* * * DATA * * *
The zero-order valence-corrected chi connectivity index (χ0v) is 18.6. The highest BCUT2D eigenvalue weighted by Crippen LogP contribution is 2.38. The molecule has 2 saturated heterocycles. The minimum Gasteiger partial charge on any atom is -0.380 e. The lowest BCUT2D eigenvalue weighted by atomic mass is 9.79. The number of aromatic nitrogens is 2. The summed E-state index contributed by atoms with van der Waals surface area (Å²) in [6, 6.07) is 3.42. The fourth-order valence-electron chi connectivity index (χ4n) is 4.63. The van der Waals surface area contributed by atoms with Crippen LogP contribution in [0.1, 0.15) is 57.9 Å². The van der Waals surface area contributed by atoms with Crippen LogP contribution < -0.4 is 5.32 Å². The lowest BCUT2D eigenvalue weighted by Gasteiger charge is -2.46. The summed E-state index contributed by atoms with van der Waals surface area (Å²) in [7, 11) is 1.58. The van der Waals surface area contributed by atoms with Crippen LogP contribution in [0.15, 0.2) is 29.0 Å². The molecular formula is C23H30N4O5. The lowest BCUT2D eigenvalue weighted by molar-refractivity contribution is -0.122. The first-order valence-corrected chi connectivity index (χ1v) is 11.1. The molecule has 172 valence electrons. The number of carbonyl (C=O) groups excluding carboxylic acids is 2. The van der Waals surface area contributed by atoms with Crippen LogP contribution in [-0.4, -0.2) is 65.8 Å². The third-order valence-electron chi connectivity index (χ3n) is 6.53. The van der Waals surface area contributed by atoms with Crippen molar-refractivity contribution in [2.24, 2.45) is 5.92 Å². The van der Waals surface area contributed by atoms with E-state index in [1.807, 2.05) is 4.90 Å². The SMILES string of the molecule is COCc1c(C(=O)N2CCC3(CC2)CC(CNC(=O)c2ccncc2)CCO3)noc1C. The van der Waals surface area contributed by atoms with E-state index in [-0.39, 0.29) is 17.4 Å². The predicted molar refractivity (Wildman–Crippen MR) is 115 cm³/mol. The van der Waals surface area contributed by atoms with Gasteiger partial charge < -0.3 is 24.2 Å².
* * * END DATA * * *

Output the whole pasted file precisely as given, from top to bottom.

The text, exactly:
The zero-order valence-corrected chi connectivity index (χ0v) is 18.6. The highest BCUT2D eigenvalue weighted by Crippen LogP contribution is 2.38. The molecule has 2 saturated heterocycles. The minimum Gasteiger partial charge on any atom is -0.380 e. The lowest BCUT2D eigenvalue weighted by atomic mass is 9.79. The number of aromatic nitrogens is 2. The summed E-state index contributed by atoms with van der Waals surface area (Å²) in [6, 6.07) is 3.42. The fourth-order valence-electron chi connectivity index (χ4n) is 4.63. The van der Waals surface area contributed by atoms with Crippen LogP contribution in [0.1, 0.15) is 57.9 Å². The van der Waals surface area contributed by atoms with Crippen LogP contribution < -0.4 is 5.32 Å². The lowest BCUT2D eigenvalue weighted by Gasteiger charge is -2.46. The summed E-state index contributed by atoms with van der Waals surface area (Å²) in [7, 11) is 1.58. The van der Waals surface area contributed by atoms with Crippen LogP contribution in [0.15, 0.2) is 29.0 Å². The molecular formula is C23H30N4O5. The lowest BCUT2D eigenvalue weighted by molar-refractivity contribution is -0.122. The first-order valence-corrected chi connectivity index (χ1v) is 11.1. The molecule has 172 valence electrons. The number of carbonyl (C=O) groups excluding carboxylic acids is 2. The van der Waals surface area contributed by atoms with Crippen LogP contribution in [-0.4, -0.2) is 65.8 Å². The third-order valence-electron chi connectivity index (χ3n) is 6.53. The van der Waals surface area contributed by atoms with Crippen molar-refractivity contribution in [2.24, 2.45) is 5.92 Å². The van der Waals surface area contributed by atoms with E-state index in [1.807, 2.05) is 4.90 Å². The SMILES string of the molecule is COCc1c(C(=O)N2CCC3(CC2)CC(CNC(=O)c2ccncc2)CCO3)noc1C. The van der Waals surface area contributed by atoms with E-state index in [-0.39, 0.29) is 17.4 Å². The predicted molar refractivity (Wildman–Crippen MR) is 115 cm³/mol. The van der Waals surface area contributed by atoms with Gasteiger partial charge < -0.3 is 24.2 Å².